Jack of All Trades IT Companies: Buyer Beware – with Nataly Veremeeva

Be Wary Of The ‘One-Stop Shop’ IT Company

We hear from offshore development shops every day, and many of them claim to be experts in a wide variety of technologies and industries. Many offer things like graphic design, ui, and copywriting in addition to their software development services. To many clients this sounds like an ideal scenario – a single, integrated team of software developers to handle all their needs. In reality, this model can be very risky.

Nataly Veremeeva from Lime Systems joins me today from Kiev, to share her thoughts about why the one-stop-shop approach is so troublesome, and how both clients and vendors can find specialities that will bring the best ROI for their software budget.

Transcript of This Interview

Dave: Hi everybody. I’m Dave Hecker. Today we’re are talking about the Jack-of-all-trades, one-stop shop, IT company. These are the companies that advertise that they are experts in all sorts of different technologies as part of their IT services. They can usually do things like graphic design and UI, copy writing and marketing and just about everything. It all sounds very good and convenient for clients, but is it a good idea to take your business to a one-stop shop? Today, I’m joined by Nataly Veremeeva, from Lime Systems in Kyiv, Ukraine and she’s going to share her thoughts on whether or not a one-stop shop is a good idea or a bad idea for clients. Here we go.Welcome everybody, today I’m here with Nataly Veremeeva from Lime Systems in Kyiv, and she’s here to share her thoughts on the one-stop shop and specialization for shops and how to choose the right one. Nataly, welcome.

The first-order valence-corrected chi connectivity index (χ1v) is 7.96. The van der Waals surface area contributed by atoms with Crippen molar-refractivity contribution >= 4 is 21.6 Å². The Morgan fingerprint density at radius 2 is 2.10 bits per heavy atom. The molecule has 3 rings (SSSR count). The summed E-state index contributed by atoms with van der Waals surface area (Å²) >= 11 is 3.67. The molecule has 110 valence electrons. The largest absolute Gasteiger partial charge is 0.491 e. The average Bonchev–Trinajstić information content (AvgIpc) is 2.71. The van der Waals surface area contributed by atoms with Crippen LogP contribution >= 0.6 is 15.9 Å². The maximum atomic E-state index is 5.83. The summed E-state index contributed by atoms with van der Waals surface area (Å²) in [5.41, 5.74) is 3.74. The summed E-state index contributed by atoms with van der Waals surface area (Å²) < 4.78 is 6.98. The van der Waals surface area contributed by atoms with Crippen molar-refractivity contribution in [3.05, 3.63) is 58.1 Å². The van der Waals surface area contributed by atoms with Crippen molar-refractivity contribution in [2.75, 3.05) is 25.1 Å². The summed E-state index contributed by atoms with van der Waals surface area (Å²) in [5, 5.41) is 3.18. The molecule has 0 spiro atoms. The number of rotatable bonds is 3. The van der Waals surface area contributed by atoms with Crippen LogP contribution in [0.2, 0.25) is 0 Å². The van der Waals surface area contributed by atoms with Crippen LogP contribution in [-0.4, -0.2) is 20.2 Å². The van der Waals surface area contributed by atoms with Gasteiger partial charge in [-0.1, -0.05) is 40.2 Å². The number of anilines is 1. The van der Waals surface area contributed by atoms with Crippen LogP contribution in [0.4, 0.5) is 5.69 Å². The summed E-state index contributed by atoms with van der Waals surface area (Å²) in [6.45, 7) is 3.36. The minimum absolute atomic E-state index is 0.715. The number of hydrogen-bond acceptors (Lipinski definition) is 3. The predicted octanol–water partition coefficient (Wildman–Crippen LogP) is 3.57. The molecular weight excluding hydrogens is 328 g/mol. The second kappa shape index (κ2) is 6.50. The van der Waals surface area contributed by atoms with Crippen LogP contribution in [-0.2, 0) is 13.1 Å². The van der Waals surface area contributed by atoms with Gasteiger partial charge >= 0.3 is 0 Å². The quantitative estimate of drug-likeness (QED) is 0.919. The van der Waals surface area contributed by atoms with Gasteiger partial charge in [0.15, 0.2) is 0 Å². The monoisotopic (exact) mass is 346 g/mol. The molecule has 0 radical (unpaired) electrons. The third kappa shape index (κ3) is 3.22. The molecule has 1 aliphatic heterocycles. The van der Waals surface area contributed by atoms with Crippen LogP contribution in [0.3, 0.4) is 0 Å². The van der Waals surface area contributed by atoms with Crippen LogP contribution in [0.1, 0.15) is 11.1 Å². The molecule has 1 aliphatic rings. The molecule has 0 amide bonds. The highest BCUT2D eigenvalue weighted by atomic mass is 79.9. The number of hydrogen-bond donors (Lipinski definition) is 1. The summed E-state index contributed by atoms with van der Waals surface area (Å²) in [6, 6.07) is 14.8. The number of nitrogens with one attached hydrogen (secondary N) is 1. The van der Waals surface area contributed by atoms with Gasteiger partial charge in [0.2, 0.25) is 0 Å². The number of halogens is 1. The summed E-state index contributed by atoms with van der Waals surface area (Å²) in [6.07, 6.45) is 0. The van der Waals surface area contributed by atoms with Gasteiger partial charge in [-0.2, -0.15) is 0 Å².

Nataly Veremeeva: Thank you very much for the introduction Dave. I’m happy to be on the interview and share my insights and experience with the people who will be watching it. So I’m just happy to be here.

Dave: It’s very nice to meet you. I was reading over the website at Lime Systems and it looks like you’re definitely not the Jack-of-all-trades one-stop shop. I’m seeing a huge focus on banking industry. So my guess is that your opinion is going to be that you don’t really like the one-stop shop and you think it’s not a great match for everybody, but let’s start off with your high level thoughts, what do you think about the issue?